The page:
Sydney will light up to usher in the Year of the Pig in 2019. From February 1 to 10, representing each of the 12 animal signs of the Lunar Zodiac, a series of illuminating large-scale ‘Lunar Lanterns’ will line Circular Quay. In Chinatown, magnificent lion dancers will take to the streets at 6pm on Friday, Saturday and Sunday during the festival. And, on the weekend of February 9 and 10, Darling Harbour will host the biggest dragon-boat races in the Southern Hemisphere.
The City of Sydney’s celebrations for Chinese New Year started as a community event in Chinatown 22 years ago, and has evolved into a celebration engaging a wide range of local communities. This year the Sydney Lunar Festival celebrates Chinese, Vietnamese, Japanese, Indonesian, Malaysian and Korean cultures, and will feature more than 80 associated events.
Here are Broadsheet’s picks for eating, drinking and shopping this Lunar New Year.
Hong Kong Diner
Proving the adage that good things can indeed come in small packages, Hong Kong Diner is a petite eatery tucked between its neighbours along Spice Alley – a clandestine courtyard in Chippendale, where Asian street food abounds. Red lanterns hang from the ceiling in this narrow, wooden locale, where the scent of Cantonese cuisine emerges from the bustling kitchen. But, don’t let its size fool you – the flavours of the hawker-style eats here are by no means diminutive. Soft, handmade noodles join the table with reviving bowls of congee, steamed dumplings and wok-tossed greens. Just be sure to get in early – space is at a premium in Spice Alley, which fills up fast on a balmy summer’s night.
18-20 Kensington Street, Chippendale
(02) 9281 0822
Mon to Wed 11.00am–9.30pm
Thurs to Sat 11.00am–10.00pm
Chaco Bar, a compact Darlinghurst eatery that seats 25, has been serving up some of Sydney’s best yakitori since 2014. Chef Keita Abe, who wanted to offer Sydneysiders an experience of Japanese cuisine beyond the ubiquitous shopping centre sushi joint, modelled his restaurant on the yakitori eateries found in his hometown of Fukuoka. Leave your squeamishness at the door: at Chaco, you’ll find heart, liver, gristle, gizzard and tongue skewered on yakitori sticks as well as more common cuts of meat such as pork belly and chicken thigh. Vegetarian options include miso eggplant and okra with bonita flake ponzu. Lunch diners and early birds at dinner can slurp on ramen, limited to 30 bowls each seating.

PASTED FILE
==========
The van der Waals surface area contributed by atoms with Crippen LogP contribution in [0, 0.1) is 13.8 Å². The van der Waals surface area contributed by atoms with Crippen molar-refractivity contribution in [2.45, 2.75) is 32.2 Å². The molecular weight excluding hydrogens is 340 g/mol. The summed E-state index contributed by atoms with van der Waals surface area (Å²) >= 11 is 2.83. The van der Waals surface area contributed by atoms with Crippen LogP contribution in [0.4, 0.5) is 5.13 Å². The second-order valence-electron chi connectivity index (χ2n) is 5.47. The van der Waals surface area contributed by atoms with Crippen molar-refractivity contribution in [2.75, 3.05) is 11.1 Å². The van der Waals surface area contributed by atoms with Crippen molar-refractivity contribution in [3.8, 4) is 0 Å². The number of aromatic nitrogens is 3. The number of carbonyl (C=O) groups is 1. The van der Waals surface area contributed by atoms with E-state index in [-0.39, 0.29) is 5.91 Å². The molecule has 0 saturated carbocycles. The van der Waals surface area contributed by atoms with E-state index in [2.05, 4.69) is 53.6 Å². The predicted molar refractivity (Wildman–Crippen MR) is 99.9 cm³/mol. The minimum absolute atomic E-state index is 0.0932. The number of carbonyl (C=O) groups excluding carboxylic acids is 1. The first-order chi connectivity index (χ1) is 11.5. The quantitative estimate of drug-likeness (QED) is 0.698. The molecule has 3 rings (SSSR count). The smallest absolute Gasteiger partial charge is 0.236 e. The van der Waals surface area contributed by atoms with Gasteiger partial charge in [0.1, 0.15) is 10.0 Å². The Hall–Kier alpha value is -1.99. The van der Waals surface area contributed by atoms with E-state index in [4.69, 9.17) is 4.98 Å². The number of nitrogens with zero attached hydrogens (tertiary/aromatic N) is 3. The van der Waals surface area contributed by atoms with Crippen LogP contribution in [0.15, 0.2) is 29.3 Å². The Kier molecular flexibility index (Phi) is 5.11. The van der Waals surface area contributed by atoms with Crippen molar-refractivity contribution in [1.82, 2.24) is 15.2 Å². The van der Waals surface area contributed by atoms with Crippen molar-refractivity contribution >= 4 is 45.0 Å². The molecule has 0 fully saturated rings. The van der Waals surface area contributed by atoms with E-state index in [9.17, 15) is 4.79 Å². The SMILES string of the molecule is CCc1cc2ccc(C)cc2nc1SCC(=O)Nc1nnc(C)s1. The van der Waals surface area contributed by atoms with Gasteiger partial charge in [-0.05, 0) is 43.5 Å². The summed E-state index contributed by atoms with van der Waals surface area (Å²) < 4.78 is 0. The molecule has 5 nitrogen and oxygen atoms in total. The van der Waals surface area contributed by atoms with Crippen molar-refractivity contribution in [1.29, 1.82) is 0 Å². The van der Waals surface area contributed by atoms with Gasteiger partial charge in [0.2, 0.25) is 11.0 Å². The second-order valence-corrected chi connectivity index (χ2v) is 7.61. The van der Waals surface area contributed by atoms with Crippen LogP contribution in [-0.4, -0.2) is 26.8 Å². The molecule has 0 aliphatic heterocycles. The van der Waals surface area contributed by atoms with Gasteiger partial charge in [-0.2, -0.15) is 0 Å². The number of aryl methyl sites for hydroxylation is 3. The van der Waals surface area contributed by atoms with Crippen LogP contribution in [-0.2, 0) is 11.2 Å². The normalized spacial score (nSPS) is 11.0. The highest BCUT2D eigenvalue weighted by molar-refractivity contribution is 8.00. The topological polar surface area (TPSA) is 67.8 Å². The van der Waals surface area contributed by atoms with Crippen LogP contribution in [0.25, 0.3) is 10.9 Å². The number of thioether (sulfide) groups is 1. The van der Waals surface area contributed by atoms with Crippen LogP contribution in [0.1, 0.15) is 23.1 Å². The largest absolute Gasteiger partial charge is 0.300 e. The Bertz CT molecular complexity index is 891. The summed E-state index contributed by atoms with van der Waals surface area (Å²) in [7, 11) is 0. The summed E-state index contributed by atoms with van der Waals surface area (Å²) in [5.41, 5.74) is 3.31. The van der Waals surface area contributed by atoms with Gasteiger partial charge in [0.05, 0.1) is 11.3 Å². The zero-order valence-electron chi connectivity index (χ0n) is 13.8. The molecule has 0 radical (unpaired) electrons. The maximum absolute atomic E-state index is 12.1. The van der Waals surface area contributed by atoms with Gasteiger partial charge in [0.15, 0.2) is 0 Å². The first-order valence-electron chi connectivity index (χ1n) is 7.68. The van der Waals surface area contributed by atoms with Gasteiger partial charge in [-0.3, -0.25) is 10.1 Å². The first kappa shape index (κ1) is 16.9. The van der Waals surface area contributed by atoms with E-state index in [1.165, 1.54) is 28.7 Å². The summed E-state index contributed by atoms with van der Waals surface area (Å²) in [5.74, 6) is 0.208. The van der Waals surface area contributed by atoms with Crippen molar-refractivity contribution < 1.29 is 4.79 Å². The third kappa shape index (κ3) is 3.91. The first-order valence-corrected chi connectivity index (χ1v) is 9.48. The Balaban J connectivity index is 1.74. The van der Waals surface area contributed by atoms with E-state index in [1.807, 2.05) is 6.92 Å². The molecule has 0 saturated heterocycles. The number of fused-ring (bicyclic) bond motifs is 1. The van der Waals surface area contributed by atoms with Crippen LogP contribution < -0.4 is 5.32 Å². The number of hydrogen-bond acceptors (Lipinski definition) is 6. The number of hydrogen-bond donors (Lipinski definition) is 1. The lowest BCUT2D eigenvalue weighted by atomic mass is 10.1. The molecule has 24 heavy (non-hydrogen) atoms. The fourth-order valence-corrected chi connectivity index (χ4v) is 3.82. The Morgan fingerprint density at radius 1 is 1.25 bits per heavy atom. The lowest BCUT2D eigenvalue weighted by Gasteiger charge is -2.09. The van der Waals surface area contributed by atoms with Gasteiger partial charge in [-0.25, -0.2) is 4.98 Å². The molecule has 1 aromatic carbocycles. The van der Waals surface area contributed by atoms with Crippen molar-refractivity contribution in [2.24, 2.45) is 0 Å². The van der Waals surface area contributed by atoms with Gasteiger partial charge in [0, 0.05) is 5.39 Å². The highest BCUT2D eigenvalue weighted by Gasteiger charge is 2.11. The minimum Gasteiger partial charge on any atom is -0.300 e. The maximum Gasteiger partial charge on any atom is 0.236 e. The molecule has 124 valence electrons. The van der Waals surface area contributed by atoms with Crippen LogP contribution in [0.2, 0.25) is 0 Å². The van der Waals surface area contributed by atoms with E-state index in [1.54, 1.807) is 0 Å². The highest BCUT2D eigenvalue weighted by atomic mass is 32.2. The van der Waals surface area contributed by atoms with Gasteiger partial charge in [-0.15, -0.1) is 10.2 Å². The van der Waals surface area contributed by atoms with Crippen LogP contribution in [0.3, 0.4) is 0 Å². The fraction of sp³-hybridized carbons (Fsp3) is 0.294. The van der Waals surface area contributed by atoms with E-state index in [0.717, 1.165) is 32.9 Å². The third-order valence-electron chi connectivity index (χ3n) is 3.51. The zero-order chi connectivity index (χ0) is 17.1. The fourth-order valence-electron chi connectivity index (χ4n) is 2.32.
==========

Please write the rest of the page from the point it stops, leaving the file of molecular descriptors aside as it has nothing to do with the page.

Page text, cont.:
38 Crown Street, Darlinghurst
(02) 9007 8352
Wed to Sat 11.30am–2.30pm
Sun 11.30–2.30pm, 5pm–9pm
Tue to Sat 5.30pm–10pm
Sáng by Mabasa
Sáng is a tiny family-run Surry Hills eatery from the team that ran Mabasa, a popular Korean restaurant in Balmain. Korean classics such as bulgogi, bibimbap and KFC – Korean fried chicken – appear on the menu alongside lesser-known dishes such as janchi guksu (noodle soup with carrots, zucchini, egg, seaweed and napa kimchi) and yuk hwe (raw beef served with nashi pear, cucumber and toasted almonds). The food is authentic and beautifully presented at the same time – among the most visually striking dishes is gu jeol pan, a platter of nine colourful “delicacies” arranged around a stack of pancakes.
98 Fitzroy Street, Surry Hills
(02) 9331 5175
Tue to Sat 11.30am–3pm, 5.30pm–10pm
Sun 11.30am–3pm, 5.30pm–9pm
There’s no flashing neon sign to announce your arrival at Uncle Ming’s, just a shabby bicycle, a bouncer, and the smell of incense wafting up the stairs. Named after a colourful Shanghai émigré who arrived in Sydney in the 1920s, Uncle Ming’s is a modern-day take on a 19th century opium den – minus the opium. Instead, you’ll find a dimly lit space decorated in sumptuous red, and a drinks list featuring sake, liqueurs, beer and an extensive range of Japanese whisky. Cocktails feature Asian flavours, such as the Jiang Tini (Ketel One Vodka, ginger liqueur, pineapple juice, fresh ginger) and the Paper Moon (Gekkeikan sake, Cointreau, yuzu and lemon). Bar snacks come in the form of dumplings, spring rolls, pork buns and edamame.
Lower Ground, 55 York Street, Sydney
Mon to Thu 12pm–midnight
Let’s face it – there’s time for a bit of shopping between meals. Homewares emporium Muji epitomises the simplicity of Japanese design. Founded in Japan 1980, the name muji translates as “no-brand quality goods” and the retailer has stayed true to its founding principles, offering quality functional furniture, homewares, stationery, clothing and accessories. Muji’s first Sydney outpost opened in the CBD in 2015, with a second opening its doors in Chatswood early in 2018.
Level 1, The Galeries
500 George Street, Sydney
(02) 8036 4556
Mon to Wed, Fri to Sat 10am–7pm